Nearly 3 million students across the United States struggle to complete schoolwork due to a lack of technological resources at home, according to a recent Associated Press report. The report explains that approximately 17% of all schoolchildren in the United States do not have home computers and 18% do not have Internet access at home. The report indicates that the National Center for Education Statistics (NCES) data shows that cost is the primary factor that prevents more people from possessing Internet access at home. The report also cites NCES data that shows these challenges impact learning, with students who do not have access to the Internet at home scoring lower on reading, science, and mathematics tests than those who do.
A lack of Internet access among students in need impacts learning in the science, technology, engineering, and mathematics (STEM) disciplines, which require proficiency in high-tech applications. In addition, it impacts the STEM pipeline. If a lack of technology prevents students from fully participating in STEM courses, then they will be less likely to pursue STEM degrees or careers.
Many organizations are working to close this technology gap, which is known as the homework gap, by providing access to technology in areas that are underserved. According to the report, a number of grant programs, school districts, public libraries, and local businesses have made an effort to provide free Internet access after school hours. One national nonprofit group, PCs for People, focuses on providing both devices and Internet access to those in need.
About PCs for People
PCs for People recycles electronics to provide people in need and nonprofit organizations with computers and Internet access. The group explains that through agreements with businesses, usable computers are intercepted from landfills, reducing the environmental impact and allowing the technology to be refurbished. PCs for People offers this service free to participating businesses.
According to the group’s statistics, since its inception in 1998, PCs for People has recycled more than 3.5 million pounds of electronics. The group claims that over 80,000 computers have been distributed through its programs and that more than 30,000 families have been connected to the Internet. Additionally, PCs for People explains that it employs people with both intellectual and physical disabilities who are trained to recycle, and in this way, one more social benefit is realized through its efforts.
In order for individuals to be eligible to receive technology from PCs for People, they must be able to provide photo identification and fulfill one of two other eligibility requirements. They are eligible if they earn below 200% of the federal poverty level. According to PCs for People, this means that a family of two must earn no more than $33,820, while a family of eight must earn no more than $86,860, with income levels ranging in between for intermediate-sized families. Proof of income in the form of a tax return, a Social Security statement of benefits, a retirement or pension statement of benefits, or similar documentation is required.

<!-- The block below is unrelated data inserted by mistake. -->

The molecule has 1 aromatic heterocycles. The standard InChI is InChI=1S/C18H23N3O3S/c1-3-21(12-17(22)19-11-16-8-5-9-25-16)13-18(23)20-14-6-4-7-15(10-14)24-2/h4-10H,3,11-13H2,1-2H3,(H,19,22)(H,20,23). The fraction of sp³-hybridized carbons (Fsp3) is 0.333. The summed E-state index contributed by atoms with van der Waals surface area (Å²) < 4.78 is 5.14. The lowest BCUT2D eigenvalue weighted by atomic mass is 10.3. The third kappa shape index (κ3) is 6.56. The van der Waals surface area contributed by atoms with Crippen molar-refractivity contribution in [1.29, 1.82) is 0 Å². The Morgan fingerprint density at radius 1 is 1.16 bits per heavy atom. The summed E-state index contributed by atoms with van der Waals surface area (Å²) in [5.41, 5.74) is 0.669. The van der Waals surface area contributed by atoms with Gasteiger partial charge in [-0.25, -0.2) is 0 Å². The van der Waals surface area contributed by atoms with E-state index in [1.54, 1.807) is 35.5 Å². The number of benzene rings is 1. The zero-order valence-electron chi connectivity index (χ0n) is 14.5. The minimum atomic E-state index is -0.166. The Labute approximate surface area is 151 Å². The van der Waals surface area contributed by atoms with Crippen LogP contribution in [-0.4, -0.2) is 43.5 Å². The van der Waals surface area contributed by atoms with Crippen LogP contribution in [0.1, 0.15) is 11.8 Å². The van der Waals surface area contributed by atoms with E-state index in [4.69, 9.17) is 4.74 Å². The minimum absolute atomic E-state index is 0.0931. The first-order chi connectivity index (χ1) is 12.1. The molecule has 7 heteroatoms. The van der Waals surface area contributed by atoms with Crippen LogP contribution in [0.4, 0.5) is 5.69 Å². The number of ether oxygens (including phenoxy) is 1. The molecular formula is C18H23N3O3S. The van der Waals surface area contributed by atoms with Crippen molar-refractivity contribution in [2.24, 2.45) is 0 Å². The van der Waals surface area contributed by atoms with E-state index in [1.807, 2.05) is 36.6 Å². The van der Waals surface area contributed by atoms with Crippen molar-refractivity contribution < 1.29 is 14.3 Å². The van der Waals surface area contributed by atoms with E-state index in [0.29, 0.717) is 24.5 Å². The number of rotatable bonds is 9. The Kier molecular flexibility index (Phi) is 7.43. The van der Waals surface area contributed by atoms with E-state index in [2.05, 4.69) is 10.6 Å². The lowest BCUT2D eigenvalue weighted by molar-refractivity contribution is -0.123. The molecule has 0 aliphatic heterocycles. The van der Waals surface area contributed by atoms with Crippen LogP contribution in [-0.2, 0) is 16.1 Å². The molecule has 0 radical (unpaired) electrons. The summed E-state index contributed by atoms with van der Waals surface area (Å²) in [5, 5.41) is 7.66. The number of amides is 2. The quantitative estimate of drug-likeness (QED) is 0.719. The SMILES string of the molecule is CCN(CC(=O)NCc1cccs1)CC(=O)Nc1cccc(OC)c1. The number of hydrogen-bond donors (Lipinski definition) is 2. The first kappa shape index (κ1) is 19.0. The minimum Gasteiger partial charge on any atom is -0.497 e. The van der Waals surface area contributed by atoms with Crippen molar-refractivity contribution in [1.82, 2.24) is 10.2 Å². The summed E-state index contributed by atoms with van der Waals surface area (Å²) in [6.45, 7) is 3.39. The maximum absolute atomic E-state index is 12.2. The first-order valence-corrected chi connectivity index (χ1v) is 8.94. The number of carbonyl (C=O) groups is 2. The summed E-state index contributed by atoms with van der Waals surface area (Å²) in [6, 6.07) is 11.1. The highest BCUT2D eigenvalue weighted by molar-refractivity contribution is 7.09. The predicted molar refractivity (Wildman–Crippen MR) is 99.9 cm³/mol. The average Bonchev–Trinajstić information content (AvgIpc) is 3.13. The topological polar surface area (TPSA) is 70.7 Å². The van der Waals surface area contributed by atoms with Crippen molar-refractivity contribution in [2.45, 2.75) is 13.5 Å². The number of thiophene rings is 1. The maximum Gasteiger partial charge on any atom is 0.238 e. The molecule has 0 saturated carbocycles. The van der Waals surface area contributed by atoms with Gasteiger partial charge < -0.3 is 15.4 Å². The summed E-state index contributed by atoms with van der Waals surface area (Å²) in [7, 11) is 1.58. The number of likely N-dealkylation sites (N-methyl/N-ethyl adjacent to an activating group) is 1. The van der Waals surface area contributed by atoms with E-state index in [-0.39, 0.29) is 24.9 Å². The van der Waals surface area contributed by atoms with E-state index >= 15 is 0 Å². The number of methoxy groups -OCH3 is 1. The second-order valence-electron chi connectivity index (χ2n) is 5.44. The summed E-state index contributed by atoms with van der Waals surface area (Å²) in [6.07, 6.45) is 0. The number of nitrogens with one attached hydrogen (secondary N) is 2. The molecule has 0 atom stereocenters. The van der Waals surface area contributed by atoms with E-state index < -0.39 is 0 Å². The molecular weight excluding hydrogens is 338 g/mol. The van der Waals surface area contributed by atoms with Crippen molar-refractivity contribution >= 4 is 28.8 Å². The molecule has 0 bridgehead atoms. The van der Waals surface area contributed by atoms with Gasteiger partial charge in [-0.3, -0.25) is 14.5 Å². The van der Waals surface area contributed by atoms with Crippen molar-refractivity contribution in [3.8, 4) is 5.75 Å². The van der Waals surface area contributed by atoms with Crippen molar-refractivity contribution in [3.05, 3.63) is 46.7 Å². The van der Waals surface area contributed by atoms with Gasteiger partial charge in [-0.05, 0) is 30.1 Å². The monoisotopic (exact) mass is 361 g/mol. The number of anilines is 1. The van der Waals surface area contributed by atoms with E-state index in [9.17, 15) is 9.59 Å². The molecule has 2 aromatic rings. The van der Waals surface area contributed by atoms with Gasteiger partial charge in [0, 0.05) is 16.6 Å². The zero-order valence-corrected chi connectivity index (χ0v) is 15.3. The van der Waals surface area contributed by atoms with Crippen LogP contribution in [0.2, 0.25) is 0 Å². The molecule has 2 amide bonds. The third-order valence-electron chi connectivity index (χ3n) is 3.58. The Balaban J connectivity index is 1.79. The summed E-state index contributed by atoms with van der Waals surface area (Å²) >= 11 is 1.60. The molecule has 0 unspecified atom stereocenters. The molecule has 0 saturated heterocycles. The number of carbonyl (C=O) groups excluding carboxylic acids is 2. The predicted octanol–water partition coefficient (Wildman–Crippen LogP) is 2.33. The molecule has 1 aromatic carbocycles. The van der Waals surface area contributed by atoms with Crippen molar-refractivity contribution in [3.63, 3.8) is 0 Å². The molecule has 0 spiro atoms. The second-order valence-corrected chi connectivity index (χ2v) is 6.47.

Another way for people to qualify is to participate in an income-based government assistance program. PCs for People indicates that it requires proof of participation that includes the date and participant’s name. Some common programs that qualify are Supplemental Security Income, The National School Lunch Program’s Free or Reduced Lunch Program, Section 8 Federal Housing Assistance, Social Security Disability, and Head Start, among others.
Qualifications for Organizations
Organizations are also eligible to participate in PCs for People’s programs. Several categories of organizations are eligible, with each one carrying its own requirements. The eligible categories are nonprofit or non-governmental organizations, educational institutions, administrative offices of an educational institution, and public museums.
Nonprofit and non-governmental organizations must have charitable status. Eligible educational institutions must be accredited academic institutions, vocational institutions, or educational preschools serving at least 10 students and having operated for at least one year. The administrative offices of an educational institution are eligible if they operate at the district, regional, state, provincial, or national level; are organized and operated solely to function administratively; or are government entities involved mainly in the administrative operations of an educational institution. Public museums are eligible if they have an educational or aesthetic purpose and have a staff that ensures the curation and display of objects for the public.
PCs for People has Internet modems, desktop computers, laptop computers, and accessories available both online and at its physical sites. Physical sites in Minnesota include locations in Brainerd, Grand Rapids, Mankato, and St. Paul, while offices are also situated in Denver and Cleveland. Technology can also be acquired through its website, PCs for People Online. A range of products are available both online and at the physical sites, with specifications varying depending on the amount of the donation that beneficiaries are able to pay.